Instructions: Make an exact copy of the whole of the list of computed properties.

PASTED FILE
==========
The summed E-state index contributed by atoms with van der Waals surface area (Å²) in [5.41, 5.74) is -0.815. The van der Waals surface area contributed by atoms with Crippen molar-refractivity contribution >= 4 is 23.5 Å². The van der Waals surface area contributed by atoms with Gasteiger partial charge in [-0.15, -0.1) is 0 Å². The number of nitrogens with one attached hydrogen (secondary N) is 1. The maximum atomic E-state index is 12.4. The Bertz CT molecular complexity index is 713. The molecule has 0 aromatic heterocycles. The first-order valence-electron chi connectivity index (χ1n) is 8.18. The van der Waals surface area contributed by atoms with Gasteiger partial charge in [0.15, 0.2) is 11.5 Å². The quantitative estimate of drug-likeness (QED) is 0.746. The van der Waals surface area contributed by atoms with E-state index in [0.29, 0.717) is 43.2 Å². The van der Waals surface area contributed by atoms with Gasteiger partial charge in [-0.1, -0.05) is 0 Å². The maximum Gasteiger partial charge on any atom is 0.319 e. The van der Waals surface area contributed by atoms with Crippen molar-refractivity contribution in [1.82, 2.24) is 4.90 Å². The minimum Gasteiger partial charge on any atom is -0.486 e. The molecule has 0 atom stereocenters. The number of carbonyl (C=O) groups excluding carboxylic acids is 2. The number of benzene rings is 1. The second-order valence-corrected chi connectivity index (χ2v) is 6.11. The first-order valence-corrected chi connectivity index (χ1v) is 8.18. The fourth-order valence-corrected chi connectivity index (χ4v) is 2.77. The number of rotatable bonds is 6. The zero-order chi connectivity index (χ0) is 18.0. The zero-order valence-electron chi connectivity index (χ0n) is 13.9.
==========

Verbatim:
The summed E-state index contributed by atoms with van der Waals surface area (Å²) in [5.41, 5.74) is -0.815. The van der Waals surface area contributed by atoms with Crippen molar-refractivity contribution >= 4 is 23.5 Å². The van der Waals surface area contributed by atoms with Gasteiger partial charge in [-0.15, -0.1) is 0 Å². The number of nitrogens with one attached hydrogen (secondary N) is 1. The maximum atomic E-state index is 12.4. The Bertz CT molecular complexity index is 713. The molecule has 0 aromatic heterocycles. The first-order valence-electron chi connectivity index (χ1n) is 8.18. The van der Waals surface area contributed by atoms with Gasteiger partial charge in [0.15, 0.2) is 11.5 Å². The quantitative estimate of drug-likeness (QED) is 0.746. The van der Waals surface area contributed by atoms with E-state index in [0.29, 0.717) is 43.2 Å². The van der Waals surface area contributed by atoms with Gasteiger partial charge in [-0.1, -0.05) is 0 Å². The maximum Gasteiger partial charge on any atom is 0.319 e. The van der Waals surface area contributed by atoms with Crippen molar-refractivity contribution in [1.82, 2.24) is 4.90 Å². The minimum Gasteiger partial charge on any atom is -0.486 e. The molecule has 0 atom stereocenters. The number of carbonyl (C=O) groups excluding carboxylic acids is 2. The number of benzene rings is 1. The second-order valence-corrected chi connectivity index (χ2v) is 6.11. The first-order valence-corrected chi connectivity index (χ1v) is 8.18. The fourth-order valence-corrected chi connectivity index (χ4v) is 2.77. The number of rotatable bonds is 6. The zero-order chi connectivity index (χ0) is 18.0. The zero-order valence-electron chi connectivity index (χ0n) is 13.9.